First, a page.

The TSA’s new chairman Charles Betteridge, who took on the mantle from Julian Carr in March, highlights the challenges the Association and the industry has to face moving forward.

“When I was asked to take over the role of chairman it was, of course, an honour but also a commitment. Having taken time over my decision, I agreed to take over the role for 18 months on the basis that during this time the TSA would be changing and with it, the role of chairman.

“As part of a five-man strategy group, I had already been involved in putting together a vision for where the board wanted the association to go and we were keen to find a strong CEO, capable of moving the association forward. That in itself was not an easy task and our first attempt was unsuccessful. We were lucky to have Roger Salmon, who was prepared to continue longer than planned, and of course Gillian Farrar, who continues to do a fantastic job. Last year Dr Philip Wright was successfully appointed chief executive to the association.

State of change

“The industry, like many others, is in a state of change. Market consolidation has been prevalent in the last two years and further acquisitions will undoubtedly follow leaving a very different landscape to that of 10-15 years ago. Then the market was still dominated by a number of long-established family-run companies.

“The TSA itself dates back to 1920 and one of the features of the UK laundry industry is this sense of belonging and continuity. The challenges of modern-day business and the emergence of large nationwide groups have however changed the way all businesses, large and small, approach the market and there is a need for the TSA to adapt to these new conditions to promote the industry in different ways than before.”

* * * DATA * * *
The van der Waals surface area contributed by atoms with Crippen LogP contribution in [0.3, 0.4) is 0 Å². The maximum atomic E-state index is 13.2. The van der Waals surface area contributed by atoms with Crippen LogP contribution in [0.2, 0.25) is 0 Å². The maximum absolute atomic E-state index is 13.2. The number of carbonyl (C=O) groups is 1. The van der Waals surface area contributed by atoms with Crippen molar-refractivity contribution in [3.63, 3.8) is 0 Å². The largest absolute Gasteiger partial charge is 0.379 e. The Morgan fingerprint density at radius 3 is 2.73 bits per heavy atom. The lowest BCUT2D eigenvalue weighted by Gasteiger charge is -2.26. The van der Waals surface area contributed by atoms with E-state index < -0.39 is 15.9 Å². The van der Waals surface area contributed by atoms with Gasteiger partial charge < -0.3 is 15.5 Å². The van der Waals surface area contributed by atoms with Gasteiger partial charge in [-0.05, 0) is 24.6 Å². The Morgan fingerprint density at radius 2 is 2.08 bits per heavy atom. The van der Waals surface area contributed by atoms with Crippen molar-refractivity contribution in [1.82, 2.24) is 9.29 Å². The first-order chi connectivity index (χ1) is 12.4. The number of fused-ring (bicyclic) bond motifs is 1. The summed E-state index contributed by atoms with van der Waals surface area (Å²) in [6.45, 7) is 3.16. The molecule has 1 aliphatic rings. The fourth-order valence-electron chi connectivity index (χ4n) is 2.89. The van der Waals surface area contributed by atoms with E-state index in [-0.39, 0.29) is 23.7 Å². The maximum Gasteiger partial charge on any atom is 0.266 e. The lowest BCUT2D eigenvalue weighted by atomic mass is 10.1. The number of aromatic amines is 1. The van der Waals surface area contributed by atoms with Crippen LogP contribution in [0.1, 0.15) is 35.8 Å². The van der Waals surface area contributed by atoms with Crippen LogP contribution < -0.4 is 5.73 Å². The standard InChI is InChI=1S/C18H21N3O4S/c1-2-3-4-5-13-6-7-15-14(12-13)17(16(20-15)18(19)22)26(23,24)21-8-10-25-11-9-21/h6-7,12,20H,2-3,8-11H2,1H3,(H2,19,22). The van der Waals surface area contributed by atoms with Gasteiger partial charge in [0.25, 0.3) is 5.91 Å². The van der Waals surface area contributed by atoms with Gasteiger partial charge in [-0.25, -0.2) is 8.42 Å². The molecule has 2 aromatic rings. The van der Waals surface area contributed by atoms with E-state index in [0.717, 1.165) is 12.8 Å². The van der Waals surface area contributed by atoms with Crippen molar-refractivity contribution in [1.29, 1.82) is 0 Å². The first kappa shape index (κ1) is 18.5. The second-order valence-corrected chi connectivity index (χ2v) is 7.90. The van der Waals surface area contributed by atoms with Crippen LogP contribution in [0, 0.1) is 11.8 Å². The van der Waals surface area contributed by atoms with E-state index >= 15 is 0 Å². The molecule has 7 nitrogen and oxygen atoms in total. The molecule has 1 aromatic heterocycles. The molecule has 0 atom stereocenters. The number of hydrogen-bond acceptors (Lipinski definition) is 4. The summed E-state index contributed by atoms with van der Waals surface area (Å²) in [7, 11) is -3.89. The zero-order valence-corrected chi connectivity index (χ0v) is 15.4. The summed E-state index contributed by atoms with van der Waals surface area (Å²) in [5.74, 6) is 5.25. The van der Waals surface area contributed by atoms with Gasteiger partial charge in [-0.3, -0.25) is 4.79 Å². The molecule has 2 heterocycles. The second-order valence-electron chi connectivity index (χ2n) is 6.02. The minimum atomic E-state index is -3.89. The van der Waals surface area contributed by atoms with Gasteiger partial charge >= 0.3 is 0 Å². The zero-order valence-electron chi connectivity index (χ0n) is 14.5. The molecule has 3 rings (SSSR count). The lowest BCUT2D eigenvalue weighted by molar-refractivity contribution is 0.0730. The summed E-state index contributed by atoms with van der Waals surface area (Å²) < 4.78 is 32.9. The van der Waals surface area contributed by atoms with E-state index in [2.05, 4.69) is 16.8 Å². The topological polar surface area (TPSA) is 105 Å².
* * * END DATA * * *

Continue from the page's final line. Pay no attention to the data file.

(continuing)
“Making people more aware of the importance of our industry is one of the key objectives of the TSA as we defend, protect and promote the interests of all our members – be it to government, institutions or potential customers. The marketplace remains highly competitive for the individual members but TSA offers a vehicle to work together to jointly market the advantages that the textile service companies as a whole can offer.

“To do so, we need to be proactive rather than just reactive and two major projects are currently underway, both of which will be presented at the Conference in November. All of this represents a slight change to the past as TSA becomes more dynamic. At the same time however, we recognise that the networking opportunities must remain a major part of TSA life and the creation of new ‘Knowledge Networks’ will provide further opportunities to work together to promote our industry. Without doubt this is an interesting time to become chairman but hopefully one where, together we can achieve a lot.”

Apprenticeship moving forward

After the second Expression of Interest rejection, TSA has put pressure on the Civil Service and MPs to right the system failure.

Members rallied around, many writing to their local MP, following an email containing a letter from TSA CEO Philip Wright, to Robert Halfon, MP for apprenticeships. MP involvement has now ceased for the time being due to the General Election on 8 June.

However, TSA has been holding conversations with the Civil Service and Senior Managers within the Institute of Apprenticeships to review the systems. The Textile Care Services apprenticeship bid now has an assigned relationship manager to guide the industry through the process.

Through all the changes, the department running Apprenticeships for England has been reassigned, twice. Now the Institute of Apprenticeships is running the decision panels and has developed new material and systems but not communicated them to businesses. Our industry was caught in a system failure, twice. Now, we hope to see results. As LCN went to press the first phone call with the relationship manager was due to be held 26 May. TSA will be reaching out to the wider industry through its HR & Training Knowledge Network to ensure the apprenticeship developed meets the industry’s ongoing training requirements.